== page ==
Grape Vineyard

By | March 20, 2017

Hello and welcome to my home vineyard Let’s get a lay of the land. As you can see this is just a simple side yard it’s got about 55 feet of space long twentysix feet of space wide we elected to go with twenty twofoot long rows.

Northsouth facing uh. the rows are spaced about five feet apart to give us ample space for the vines to grow and for us to manage and walk through we are planting about four plants per row to give it plenty of space to spread out and grow for the rows, we used uh. just simple fence posts these are.

Eightfoot fence post sunk about three feet deep we tried to go about two feet deep but it wasn’t uh. it just simply wasn’t stable enough so we went that extra foot for stability the wire is fourteen gauge wire uh. we elected to go with the vertical trellising.

Partly because it was easier and partly because uh. the north south facing rows, it allow it to get sun at all hours of the day uh. we have a drip irrigation lines ran along the bottom we will be using half gallon per hour drips two per plant that allows us to adjust the water.

Water flow and manage the irrigation a little easier than if we used a heavier flow we’ll actually be planting syrah grapes because we tend to be in a warmer, drier climate during the summer doing something like pinot noir would require greater cooler temperatures. that sort of thing that’s our vineyard. We’ll be planting the grapes next week.

Backyard vineyard Slow Turtle Nerinda and Joel Pennington

voiceover the penningtons don’t have to hit the road to visit a vineyard. In fact, all they have to do is step out the back door to watch grapes ripen into their signature wine, Slow Turtle. It all started in 2012 when they bought a house that came with a neglected microvineyard. When we came here, there was a sixfoot cyclone fence surrounding the vineyard. And deer would jump in and get.

A little confused and bounce around. we didn’t realize how much work, actually, it was going to take to get it to where it is, but we’re certainly excited we didn’t pull them out because this space has become the heart of the home. To learn more about making wine, and viticulture, he enrolled in Texas Tech’s online and handson Texas Winemaking.

Certificate program, but first, they overhauled the landscaping, and built stylish deerproofing that lets in light and promotes airflow. Joel We wanted to make the vineyard visible from the rest of the property, to be able to see in, and not have it be a closed wall, so we used the fourinch bull wire fence, which has pretty good visibility but it keeps some of the critters out. His grapes are Champanel,.

A hybrid that’s resistant to pierce’s disease. Joel When we moved over to this new trellis system, which is called VSP, vertical shoot positioning, the notion there is to be able to let the shoots grow up, straight up, and then they’ll go ahead and wrap down the top of the rows. You can see on the cordons, which are the arms of the vines, that they have a single wire that they’re affixed to,.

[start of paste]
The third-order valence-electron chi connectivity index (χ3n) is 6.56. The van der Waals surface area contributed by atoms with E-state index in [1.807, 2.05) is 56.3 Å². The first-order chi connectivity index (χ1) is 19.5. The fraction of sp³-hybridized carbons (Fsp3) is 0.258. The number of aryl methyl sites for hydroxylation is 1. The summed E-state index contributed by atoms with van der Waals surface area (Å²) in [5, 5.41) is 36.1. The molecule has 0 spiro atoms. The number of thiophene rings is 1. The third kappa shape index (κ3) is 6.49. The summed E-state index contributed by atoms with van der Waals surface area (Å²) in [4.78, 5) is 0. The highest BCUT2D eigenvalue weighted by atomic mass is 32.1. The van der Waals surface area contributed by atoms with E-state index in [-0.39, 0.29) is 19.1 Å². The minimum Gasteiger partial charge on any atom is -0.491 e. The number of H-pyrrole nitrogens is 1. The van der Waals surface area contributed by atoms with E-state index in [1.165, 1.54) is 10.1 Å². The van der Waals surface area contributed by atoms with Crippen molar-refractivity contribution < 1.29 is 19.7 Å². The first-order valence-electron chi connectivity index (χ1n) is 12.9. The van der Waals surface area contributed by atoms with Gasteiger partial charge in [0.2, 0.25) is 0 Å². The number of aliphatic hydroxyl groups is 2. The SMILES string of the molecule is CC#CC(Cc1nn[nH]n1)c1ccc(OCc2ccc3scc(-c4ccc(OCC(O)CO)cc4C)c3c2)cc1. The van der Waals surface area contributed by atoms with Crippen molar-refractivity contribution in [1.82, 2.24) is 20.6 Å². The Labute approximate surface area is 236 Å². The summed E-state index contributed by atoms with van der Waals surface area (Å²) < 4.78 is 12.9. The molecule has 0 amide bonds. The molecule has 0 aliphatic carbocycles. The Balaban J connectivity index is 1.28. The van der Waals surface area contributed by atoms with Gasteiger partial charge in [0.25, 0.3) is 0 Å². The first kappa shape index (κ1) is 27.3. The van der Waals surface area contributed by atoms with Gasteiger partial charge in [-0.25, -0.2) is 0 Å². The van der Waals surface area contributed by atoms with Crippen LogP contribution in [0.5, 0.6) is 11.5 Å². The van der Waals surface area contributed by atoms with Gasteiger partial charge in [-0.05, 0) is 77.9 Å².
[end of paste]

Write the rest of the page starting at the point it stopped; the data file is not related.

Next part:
So that’s called the cordon wire. and the other wires that we have in pairs going up are called fruiting wires. And I have to do a couple prunings per year, because these vines are pretty vigorous. I’ll actually come out here a couple times a year and do what is called leaf pulling. So I’ll pull some leaves in the fruiting zone, just so that the grapes can get good exposure to light and air as well.

All those leaves head to the compost pile. Later, Joel mines it for free, natural fertilizer. We get the children involved, because there’s a lot of cleaning up, especially in Fall, when the leaves are falling, this is covered in leaves, and it’s a lot of work, it’s not simply just getting one person to rake up the leaves.

So all four of us get involved and make a pile at the back of the vineyard and the children enjoy throwing them around and jumping in them. Despite good ventilation, rain bombs are more destructive than drought. Joel We have a drip line in place. I guess in a typical year, we go ahead and water about twice a week, through probably harvest, and then.

We would drop that down to once a week, just so that the vines and the cordons have a chance to harden a little bit. This year I haven’t watered at all, I haven’t needed to, in fact, I have more water than I can use, and that’s indicative with some of the grapes splitting and you see some rot as well. It also helps to come out here on a regular basis and pick the grapes that are splitting so that they.

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